Julie: Originally it was just me making them, then a customer helped me sew them, and then we went into local manufacturing that was right downtown. They were sewed there for a while and at the time, I felt pretty confident with them. I loved that they were local so that I could just drive right over and see what was going on. But it ended up being a nightmare! But they were supposed to do 5000 diapers for us and they said it would take six months. It ended up taking about nine months and the first 500 we got after about seven months all had to go back because they all had problems. They had changed the pattern and everything that could be wrong with them was wrong. Every diaper had about five problems with it and they all had to be scrapped. Meanwhile, we had been accepting retailers and everybody was getting super excited, but everything had to be put on hold for a little while and it was so stressful! We were getting ready to do our second run and all of a sudden- the owner of the manufacturing company was gone! His employees were showing up and the place was locked up. We had almost $10,000 worth of materials being sent to him and they were being signed for- and we found out that our orders were being signed for by his neighbor! My husband went down there and saw all our materials and realized that we had to get it out of there right away! It turned out that the owner of the manufacturing place claimed that he had 80 employees but he only had 6 and that’s why it was taking so long. He ended up botching an entire run of Good Mamas and they all had be donated. And we ended up having to donate 1500 diapers to the Cloth Diaper Foundation because they just weren't salvageable.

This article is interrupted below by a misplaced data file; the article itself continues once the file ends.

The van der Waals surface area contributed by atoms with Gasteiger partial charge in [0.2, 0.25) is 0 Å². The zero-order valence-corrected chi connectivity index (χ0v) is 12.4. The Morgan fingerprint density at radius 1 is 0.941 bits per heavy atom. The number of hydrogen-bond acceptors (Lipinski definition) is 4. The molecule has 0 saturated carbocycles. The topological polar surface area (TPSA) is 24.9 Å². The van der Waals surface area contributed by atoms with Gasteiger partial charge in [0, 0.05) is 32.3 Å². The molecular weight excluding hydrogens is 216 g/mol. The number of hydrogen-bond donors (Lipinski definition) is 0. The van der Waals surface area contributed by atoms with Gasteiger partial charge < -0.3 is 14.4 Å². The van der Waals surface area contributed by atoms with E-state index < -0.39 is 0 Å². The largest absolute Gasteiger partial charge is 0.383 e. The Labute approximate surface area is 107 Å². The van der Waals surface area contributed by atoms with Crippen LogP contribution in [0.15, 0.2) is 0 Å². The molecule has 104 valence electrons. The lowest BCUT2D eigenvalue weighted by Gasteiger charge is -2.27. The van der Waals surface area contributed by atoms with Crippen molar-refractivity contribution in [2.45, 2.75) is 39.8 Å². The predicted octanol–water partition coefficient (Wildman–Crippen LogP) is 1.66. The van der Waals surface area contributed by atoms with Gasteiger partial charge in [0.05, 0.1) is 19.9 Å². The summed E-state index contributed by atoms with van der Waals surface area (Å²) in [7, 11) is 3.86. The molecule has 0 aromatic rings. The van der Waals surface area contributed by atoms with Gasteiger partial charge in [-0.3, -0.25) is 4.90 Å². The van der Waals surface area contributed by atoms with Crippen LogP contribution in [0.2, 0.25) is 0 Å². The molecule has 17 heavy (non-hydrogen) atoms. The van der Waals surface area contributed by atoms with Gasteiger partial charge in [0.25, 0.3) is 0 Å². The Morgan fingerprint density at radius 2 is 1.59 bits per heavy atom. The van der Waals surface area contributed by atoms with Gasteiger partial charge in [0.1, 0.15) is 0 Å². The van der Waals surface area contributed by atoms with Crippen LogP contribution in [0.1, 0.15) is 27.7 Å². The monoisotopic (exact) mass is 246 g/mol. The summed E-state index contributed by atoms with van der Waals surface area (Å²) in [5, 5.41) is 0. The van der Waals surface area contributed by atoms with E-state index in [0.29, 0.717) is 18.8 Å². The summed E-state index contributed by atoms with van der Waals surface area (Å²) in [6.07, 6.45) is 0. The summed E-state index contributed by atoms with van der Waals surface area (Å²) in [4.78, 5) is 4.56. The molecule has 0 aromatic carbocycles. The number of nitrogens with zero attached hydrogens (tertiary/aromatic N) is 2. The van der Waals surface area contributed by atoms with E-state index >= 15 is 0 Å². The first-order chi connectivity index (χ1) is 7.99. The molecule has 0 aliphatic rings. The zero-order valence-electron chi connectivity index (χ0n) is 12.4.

ecoPOLITAN: So is he even in business anymore?
Julie: He actually changed his business name so it looks like he’s just starting out. He moved locations and everything, but he’s still using all the names of the companies that he did work for under his previous name! So from there we had all these materials ready to go. I found somebody in Chicago, but it didn't work out. Then I looked into manufacturing in Texas, but they wanted more than our wholesale price, and that didn't include the cost of materials or shipping. So we couldn't afford to wholesale the diapers and could only sell them directly. Even so, we went through the sampling process with them for 6 months, but they could just never get the pattern down. I was freaking out because we had already begun going through the patenting process and I couldn't find anybody to make the diapers correctly! We were in Seattle on vacation and I met with the owner of BabyLegs, Nicole Donnelly, and she asked me how our manufacturing was going and I told her the whole, long nightmare. She said I should send her a sample that she would get to her manufacturer. She said that they are a really green, sustainable company that they don’t manufacture things made with synthetic fibers, but that since we were making cloth diapers, they might consider taking us on as a client. So I sent her one and only a week and a half later they contacted me. It turned out that the owner was planning a trip to come visit Nicole in Seattle, so she just tacked on Denver to her trip and we met. She’s started the company, but the company now is actually employee-owned.